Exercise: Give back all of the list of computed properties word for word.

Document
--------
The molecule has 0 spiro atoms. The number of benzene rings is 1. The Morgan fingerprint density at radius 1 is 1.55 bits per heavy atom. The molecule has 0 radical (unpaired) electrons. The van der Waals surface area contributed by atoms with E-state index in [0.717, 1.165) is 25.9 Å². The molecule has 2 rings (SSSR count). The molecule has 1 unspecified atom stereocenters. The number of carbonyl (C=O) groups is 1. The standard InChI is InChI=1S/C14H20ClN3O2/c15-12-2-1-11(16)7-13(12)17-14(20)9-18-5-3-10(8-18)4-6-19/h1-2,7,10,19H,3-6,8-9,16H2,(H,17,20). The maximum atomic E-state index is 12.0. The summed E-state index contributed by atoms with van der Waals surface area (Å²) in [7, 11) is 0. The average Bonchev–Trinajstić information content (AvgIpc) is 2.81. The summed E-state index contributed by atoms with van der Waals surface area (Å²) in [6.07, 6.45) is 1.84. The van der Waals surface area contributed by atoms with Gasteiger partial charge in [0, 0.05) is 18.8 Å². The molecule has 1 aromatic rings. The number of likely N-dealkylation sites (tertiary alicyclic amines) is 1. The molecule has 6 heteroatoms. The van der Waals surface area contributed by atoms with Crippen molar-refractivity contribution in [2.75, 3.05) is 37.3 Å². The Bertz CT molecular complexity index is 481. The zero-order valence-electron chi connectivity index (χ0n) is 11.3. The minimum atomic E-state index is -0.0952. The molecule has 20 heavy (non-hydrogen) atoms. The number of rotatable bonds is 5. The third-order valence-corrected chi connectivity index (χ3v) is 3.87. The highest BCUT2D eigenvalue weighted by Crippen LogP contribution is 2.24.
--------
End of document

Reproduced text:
The molecule has 0 spiro atoms. The number of benzene rings is 1. The Morgan fingerprint density at radius 1 is 1.55 bits per heavy atom. The molecule has 0 radical (unpaired) electrons. The van der Waals surface area contributed by atoms with E-state index in [0.717, 1.165) is 25.9 Å². The molecule has 2 rings (SSSR count). The molecule has 1 unspecified atom stereocenters. The number of carbonyl (C=O) groups is 1. The standard InChI is InChI=1S/C14H20ClN3O2/c15-12-2-1-11(16)7-13(12)17-14(20)9-18-5-3-10(8-18)4-6-19/h1-2,7,10,19H,3-6,8-9,16H2,(H,17,20). The maximum atomic E-state index is 12.0. The summed E-state index contributed by atoms with van der Waals surface area (Å²) in [7, 11) is 0. The average Bonchev–Trinajstić information content (AvgIpc) is 2.81. The summed E-state index contributed by atoms with van der Waals surface area (Å²) in [6.07, 6.45) is 1.84. The van der Waals surface area contributed by atoms with Gasteiger partial charge in [0, 0.05) is 18.8 Å². The molecule has 1 aromatic rings. The number of likely N-dealkylation sites (tertiary alicyclic amines) is 1. The molecule has 6 heteroatoms. The van der Waals surface area contributed by atoms with Crippen molar-refractivity contribution in [2.75, 3.05) is 37.3 Å². The Bertz CT molecular complexity index is 481. The zero-order valence-electron chi connectivity index (χ0n) is 11.3. The minimum atomic E-state index is -0.0952. The molecule has 20 heavy (non-hydrogen) atoms. The number of rotatable bonds is 5. The third-order valence-corrected chi connectivity index (χ3v) is 3.87. The highest BCUT2D eigenvalue weighted by Crippen LogP contribution is 2.24.